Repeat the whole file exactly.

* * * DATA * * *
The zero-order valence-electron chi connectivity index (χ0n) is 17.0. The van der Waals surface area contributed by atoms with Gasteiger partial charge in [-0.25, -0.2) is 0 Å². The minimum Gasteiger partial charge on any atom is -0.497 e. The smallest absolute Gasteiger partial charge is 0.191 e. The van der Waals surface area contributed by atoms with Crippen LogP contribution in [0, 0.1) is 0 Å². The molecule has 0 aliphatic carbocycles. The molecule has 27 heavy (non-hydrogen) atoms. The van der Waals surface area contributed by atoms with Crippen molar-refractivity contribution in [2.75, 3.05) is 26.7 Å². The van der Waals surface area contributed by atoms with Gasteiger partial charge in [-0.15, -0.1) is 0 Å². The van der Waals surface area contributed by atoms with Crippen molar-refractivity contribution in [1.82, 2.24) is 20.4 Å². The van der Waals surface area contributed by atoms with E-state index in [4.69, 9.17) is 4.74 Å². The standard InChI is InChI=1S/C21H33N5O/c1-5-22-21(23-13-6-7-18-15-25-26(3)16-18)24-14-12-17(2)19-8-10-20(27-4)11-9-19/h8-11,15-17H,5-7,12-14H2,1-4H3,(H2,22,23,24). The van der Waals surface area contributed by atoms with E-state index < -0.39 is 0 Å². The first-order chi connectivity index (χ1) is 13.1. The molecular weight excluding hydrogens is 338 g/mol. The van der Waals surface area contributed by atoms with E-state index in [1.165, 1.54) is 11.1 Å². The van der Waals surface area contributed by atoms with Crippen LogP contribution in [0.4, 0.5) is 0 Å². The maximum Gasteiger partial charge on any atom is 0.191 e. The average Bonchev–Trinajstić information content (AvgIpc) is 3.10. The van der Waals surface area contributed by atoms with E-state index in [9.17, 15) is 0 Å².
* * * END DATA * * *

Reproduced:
The zero-order valence-electron chi connectivity index (χ0n) is 17.0. The van der Waals surface area contributed by atoms with Gasteiger partial charge in [-0.25, -0.2) is 0 Å². The minimum Gasteiger partial charge on any atom is -0.497 e. The smallest absolute Gasteiger partial charge is 0.191 e. The van der Waals surface area contributed by atoms with Crippen LogP contribution in [0, 0.1) is 0 Å². The molecule has 0 aliphatic carbocycles. The molecule has 27 heavy (non-hydrogen) atoms. The van der Waals surface area contributed by atoms with Crippen molar-refractivity contribution in [2.75, 3.05) is 26.7 Å². The van der Waals surface area contributed by atoms with Gasteiger partial charge in [-0.15, -0.1) is 0 Å². The van der Waals surface area contributed by atoms with Crippen molar-refractivity contribution in [1.82, 2.24) is 20.4 Å². The van der Waals surface area contributed by atoms with E-state index in [4.69, 9.17) is 4.74 Å². The standard InChI is InChI=1S/C21H33N5O/c1-5-22-21(23-13-6-7-18-15-25-26(3)16-18)24-14-12-17(2)19-8-10-20(27-4)11-9-19/h8-11,15-17H,5-7,12-14H2,1-4H3,(H2,22,23,24). The van der Waals surface area contributed by atoms with E-state index < -0.39 is 0 Å². The first-order chi connectivity index (χ1) is 13.1. The molecular weight excluding hydrogens is 338 g/mol. The van der Waals surface area contributed by atoms with E-state index in [1.165, 1.54) is 11.1 Å². The van der Waals surface area contributed by atoms with Crippen LogP contribution in [0.4, 0.5) is 0 Å². The maximum Gasteiger partial charge on any atom is 0.191 e. The average Bonchev–Trinajstić information content (AvgIpc) is 3.10. The van der Waals surface area contributed by atoms with E-state index in [9.17, 15) is 0 Å².